My favourite story was Nefertiti, and oh my god I need this novel. Underground mob boss, low key queer Nefertiti? I want this. I need this. It was one of the more edgy and plot (rather than romance) driven stories in the collection, and while there was romance in it there was so much more to it than that. It did feel a bit like an outlier, in and amongst quite a bit of fluff, but then it still fit in perfectly. I do think it was an experiment, but it worked. So very well.

If like me, romance – especially heterosexual romance – isn’t something you gravitate towards, isn’t a genre you enjoy, I would encourage you pick this up. This feels real, for the most part the couples in this book are believable. I loved the different layers; that every story had warmth, depth and characters that I was invested in. I loved this book. I loved it and I’m so glad I saw it in a top 10 books of 2020 on Instagram and actually read that review because I’m pretty certain I’d never have picked it up. Honestly, there’s nothing better than a book that just takes you by surprise like this.

Review: A Thousand Ships – Natalie Haynes

★★

I’m going to preface this with my main thought which is – I think I read this book at the wrong time. I’d read a lot of historical non-fiction, and been listening to exclusively history podcasts, and picking up historical fiction straight off of that may not have been the smartest idea. Also, I partially listened to this and I think maybe reading it physically would have been a better experience.

For me this missed the mark. A Thousand Ships is retelling the Trojan war from the perspective of the women involved and on paper this is a perfect book for me. Greek Myth retelling and giving voices to lost women, heck yes! But in reality, it just didn’t work for me.

When this book is so character driven, it’s really difficult to then enjoy the book when you can’t connect to the characters. However, I felt that no voices were particularly stand-out, they blended in to each other and I didn’t feel I could fully invest in any one of the different perspectives because they all became one perspective to me which led to confusion. And those few that did stand out didn’t for the right reasons – Penelope was in this and her entire selling point is her chapters are letters to her husband, rehashing the Iliad/Odyssey verbatim in letters to Odysseus telling us the reader the plot of the Iliad/Odyssey in a CrEaTiVe way. For me, that felt lazy. Again, this could be an issue with the audiobook – the fact it was narrated by Natalie Haynes was great but each characters voice was the same. It was flat. It lacked personality. And as much as I love an author narrating their own book, and Haynes has a lovely narration style, it was very monotonous and would have suited a more linear/one perspective book a lot more. I’m not usually a fan of multi-narrator audiobooks but I think that this book specifically could really have benefited from more than one narrator.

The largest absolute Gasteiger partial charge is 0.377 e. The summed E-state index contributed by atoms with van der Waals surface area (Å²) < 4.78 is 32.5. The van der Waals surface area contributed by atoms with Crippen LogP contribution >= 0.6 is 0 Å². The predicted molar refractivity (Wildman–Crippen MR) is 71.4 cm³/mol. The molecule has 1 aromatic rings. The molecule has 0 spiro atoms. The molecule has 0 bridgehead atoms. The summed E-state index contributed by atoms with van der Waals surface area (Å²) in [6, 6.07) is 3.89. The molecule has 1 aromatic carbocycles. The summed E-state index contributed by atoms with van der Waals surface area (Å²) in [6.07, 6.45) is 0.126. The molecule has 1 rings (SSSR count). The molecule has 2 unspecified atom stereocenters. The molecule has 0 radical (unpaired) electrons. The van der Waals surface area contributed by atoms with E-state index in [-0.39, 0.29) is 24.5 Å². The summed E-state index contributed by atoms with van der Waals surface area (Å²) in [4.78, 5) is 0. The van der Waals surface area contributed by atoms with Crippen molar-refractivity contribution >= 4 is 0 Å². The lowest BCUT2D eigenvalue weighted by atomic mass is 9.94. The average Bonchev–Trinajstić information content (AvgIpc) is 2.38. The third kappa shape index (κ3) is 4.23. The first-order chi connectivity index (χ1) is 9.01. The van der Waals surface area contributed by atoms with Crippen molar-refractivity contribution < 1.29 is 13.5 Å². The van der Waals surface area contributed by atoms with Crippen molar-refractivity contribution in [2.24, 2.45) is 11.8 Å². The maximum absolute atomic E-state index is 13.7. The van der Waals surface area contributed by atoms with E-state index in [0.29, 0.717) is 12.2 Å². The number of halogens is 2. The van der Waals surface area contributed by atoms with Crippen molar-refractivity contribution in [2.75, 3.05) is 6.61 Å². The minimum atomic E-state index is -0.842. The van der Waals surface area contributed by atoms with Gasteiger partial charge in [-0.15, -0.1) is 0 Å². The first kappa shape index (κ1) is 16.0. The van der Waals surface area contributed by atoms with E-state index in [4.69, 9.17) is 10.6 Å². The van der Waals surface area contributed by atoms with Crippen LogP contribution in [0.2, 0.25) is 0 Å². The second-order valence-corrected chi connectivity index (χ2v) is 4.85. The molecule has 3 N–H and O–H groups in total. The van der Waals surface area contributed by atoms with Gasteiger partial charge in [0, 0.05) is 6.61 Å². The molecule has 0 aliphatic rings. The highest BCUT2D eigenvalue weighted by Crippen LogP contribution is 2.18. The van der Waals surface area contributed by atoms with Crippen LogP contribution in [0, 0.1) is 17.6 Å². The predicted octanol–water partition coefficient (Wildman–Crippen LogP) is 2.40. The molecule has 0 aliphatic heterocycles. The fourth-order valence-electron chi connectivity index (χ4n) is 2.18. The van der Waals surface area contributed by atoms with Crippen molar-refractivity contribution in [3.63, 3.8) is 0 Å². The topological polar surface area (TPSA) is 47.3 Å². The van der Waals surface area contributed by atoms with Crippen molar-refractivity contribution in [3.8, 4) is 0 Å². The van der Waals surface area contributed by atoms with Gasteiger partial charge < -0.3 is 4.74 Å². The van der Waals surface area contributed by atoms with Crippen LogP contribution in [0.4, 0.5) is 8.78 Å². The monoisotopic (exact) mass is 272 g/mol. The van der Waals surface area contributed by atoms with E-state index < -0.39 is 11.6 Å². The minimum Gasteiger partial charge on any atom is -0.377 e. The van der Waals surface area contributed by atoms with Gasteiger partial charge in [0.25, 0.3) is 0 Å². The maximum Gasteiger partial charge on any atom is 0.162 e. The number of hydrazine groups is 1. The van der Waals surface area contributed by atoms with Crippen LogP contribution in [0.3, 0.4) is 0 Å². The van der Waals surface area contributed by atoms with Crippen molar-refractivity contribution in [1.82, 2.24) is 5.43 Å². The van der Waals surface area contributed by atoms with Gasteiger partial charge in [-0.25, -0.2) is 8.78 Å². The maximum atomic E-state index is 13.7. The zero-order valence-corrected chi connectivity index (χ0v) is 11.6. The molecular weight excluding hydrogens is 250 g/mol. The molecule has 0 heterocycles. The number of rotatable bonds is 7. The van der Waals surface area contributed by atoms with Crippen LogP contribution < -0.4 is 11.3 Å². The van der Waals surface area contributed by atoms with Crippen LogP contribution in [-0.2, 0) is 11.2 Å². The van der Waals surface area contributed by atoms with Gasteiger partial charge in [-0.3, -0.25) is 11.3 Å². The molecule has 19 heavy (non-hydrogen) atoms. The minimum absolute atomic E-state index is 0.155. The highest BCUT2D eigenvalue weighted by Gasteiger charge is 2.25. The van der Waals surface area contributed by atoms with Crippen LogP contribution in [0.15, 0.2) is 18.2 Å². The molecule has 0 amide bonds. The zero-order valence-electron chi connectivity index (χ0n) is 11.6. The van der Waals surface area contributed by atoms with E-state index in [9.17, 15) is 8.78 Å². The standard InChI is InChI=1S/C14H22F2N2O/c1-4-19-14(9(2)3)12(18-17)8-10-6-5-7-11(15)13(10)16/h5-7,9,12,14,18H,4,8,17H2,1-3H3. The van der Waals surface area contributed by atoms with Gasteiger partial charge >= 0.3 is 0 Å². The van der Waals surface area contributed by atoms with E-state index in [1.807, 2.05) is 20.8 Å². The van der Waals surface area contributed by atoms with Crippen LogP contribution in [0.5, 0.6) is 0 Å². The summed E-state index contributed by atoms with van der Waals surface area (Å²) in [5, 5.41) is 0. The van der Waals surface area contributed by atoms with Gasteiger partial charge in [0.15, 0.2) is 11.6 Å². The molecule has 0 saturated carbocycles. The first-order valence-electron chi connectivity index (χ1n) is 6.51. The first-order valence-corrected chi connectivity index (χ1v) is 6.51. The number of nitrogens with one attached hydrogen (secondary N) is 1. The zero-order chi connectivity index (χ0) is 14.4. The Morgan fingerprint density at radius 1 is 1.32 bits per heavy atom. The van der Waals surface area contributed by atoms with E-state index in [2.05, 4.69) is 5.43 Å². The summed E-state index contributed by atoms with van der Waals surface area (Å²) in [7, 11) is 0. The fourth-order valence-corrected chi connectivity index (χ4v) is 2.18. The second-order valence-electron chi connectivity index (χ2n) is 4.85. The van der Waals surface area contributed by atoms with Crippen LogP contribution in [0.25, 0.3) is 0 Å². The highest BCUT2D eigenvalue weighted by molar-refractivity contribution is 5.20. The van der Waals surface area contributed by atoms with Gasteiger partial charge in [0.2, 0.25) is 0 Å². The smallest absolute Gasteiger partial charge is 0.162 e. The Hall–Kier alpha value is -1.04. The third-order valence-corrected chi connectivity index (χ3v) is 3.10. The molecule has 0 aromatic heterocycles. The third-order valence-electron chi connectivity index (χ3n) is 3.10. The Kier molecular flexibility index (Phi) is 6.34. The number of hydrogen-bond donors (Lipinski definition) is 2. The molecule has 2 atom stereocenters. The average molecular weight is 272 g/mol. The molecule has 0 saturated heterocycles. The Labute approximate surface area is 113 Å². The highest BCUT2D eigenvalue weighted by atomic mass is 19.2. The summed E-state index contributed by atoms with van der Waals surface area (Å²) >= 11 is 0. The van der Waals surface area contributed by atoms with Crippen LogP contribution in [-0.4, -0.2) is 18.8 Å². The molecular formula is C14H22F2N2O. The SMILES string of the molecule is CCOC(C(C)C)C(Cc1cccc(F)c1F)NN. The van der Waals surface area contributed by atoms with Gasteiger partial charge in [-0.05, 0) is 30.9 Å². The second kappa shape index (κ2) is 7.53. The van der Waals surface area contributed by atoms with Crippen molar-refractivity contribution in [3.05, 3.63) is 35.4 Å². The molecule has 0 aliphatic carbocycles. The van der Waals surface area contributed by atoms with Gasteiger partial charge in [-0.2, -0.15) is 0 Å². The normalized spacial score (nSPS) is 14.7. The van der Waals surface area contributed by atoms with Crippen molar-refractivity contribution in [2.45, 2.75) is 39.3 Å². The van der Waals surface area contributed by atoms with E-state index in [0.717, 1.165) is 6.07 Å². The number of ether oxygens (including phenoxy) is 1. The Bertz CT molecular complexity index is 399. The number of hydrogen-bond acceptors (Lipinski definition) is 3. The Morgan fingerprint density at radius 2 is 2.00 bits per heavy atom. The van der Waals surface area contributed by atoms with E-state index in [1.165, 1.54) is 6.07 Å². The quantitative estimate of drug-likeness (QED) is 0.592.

On the plus side, the prose is lovely. I really like Natalie Haynes’ writing style, and I can see why this book worked for a vast majority of people. I’d like to see more like Children of Jocasta, which I read in 2018 (and apparently didn’t review?) because I feel her prose does suit a more linear, focused on one character narrative.

It’s really difficult to say anything more on this book because it just fell so far from the mark for me. I think rather than backing and forthing in narrative it would have been better being more intense character studies in an interlinking short story collection style (more like Girl, Woman, Other was). The actual structure of this didn’t work for me, the characters felt flat and yes, it just wasn’t for me. It’s not to say that

Review: Gentleman Jack – Angela Steidele

★★★

Another non-fiction book today – this time a biography of Anne Lister. For anyone unfamiliar with Anne Lister, she was an obsessive diarist who wrote not only her day to day minutiae of being a female landowner but also is known for being an unapologetic lesbian. Her diary is filled with coded entries of her relationships with women – quite a few of them – and this is a biography which explores her outside her own words.

So, I did listen to this on audiobook. While the narration was sublime (thank you Heather Peace), I don’t think this particular book suited the format as well as I had hoped. The book uses extracts of her diary and puts information around them, it’s prose-y in places which is fine but in audio it’s quite hard sometimes to distinguish what was written by Anne and what was added by the biographer as diary snippets are just thrown in the middle of sentences and paragraphs to put things in to Anne’s own words next to the biographers own. It’s a little jarring at times.

My main issue with this, aside from the fact I listened to it rather than read it, is that I don’t think the author actually understood the period, or the topic at hand, properly. I do think that her naivety comes through. She did say at one point that she has not read Anne Lister’s diaries in full, and I don’t think she read much source material at all. It feels like she picked the bits that suited her and put a narrative around them. She took the sex and romance and put her own interpretation on it, which really just takes away from the complexity that was Anne Lister. Additionally, in the final chapter/epilogue there was a paragraph which basically went on to say that there was “no consequence” for Anne and Ann (her wife) living as a married couple and while I’ve read very little around Anne Lister, I know that this is not true at all. They were practically shunned, subject to homophobic attacks, and to paint Anne Lister’s life as some Jane Austen romance is not fair, or right, at all.